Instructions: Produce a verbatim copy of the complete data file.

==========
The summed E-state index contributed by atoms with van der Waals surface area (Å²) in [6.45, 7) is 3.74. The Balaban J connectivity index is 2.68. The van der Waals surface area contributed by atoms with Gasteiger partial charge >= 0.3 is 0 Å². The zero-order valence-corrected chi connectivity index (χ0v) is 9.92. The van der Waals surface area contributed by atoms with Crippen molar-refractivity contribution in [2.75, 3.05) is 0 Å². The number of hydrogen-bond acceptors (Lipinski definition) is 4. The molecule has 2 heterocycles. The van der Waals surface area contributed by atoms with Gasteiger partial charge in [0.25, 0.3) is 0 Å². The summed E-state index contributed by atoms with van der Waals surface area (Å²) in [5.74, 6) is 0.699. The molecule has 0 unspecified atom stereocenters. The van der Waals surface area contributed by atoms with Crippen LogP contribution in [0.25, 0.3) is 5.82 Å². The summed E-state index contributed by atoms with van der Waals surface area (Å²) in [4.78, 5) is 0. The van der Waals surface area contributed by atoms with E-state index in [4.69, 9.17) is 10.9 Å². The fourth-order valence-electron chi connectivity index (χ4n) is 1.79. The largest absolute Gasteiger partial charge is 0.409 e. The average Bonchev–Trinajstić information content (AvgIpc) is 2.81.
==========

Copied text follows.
The summed E-state index contributed by atoms with van der Waals surface area (Å²) in [6.45, 7) is 3.74. The Balaban J connectivity index is 2.68. The van der Waals surface area contributed by atoms with Gasteiger partial charge >= 0.3 is 0 Å². The zero-order valence-corrected chi connectivity index (χ0v) is 9.92. The van der Waals surface area contributed by atoms with Crippen molar-refractivity contribution in [2.75, 3.05) is 0 Å². The number of hydrogen-bond acceptors (Lipinski definition) is 4. The molecule has 2 heterocycles. The van der Waals surface area contributed by atoms with Gasteiger partial charge in [0.25, 0.3) is 0 Å². The summed E-state index contributed by atoms with van der Waals surface area (Å²) in [5.74, 6) is 0.699. The molecule has 0 unspecified atom stereocenters. The van der Waals surface area contributed by atoms with Crippen LogP contribution in [0.25, 0.3) is 5.82 Å². The summed E-state index contributed by atoms with van der Waals surface area (Å²) in [4.78, 5) is 0. The van der Waals surface area contributed by atoms with E-state index in [4.69, 9.17) is 10.9 Å². The fourth-order valence-electron chi connectivity index (χ4n) is 1.79. The largest absolute Gasteiger partial charge is 0.409 e. The average Bonchev–Trinajstić information content (AvgIpc) is 2.81.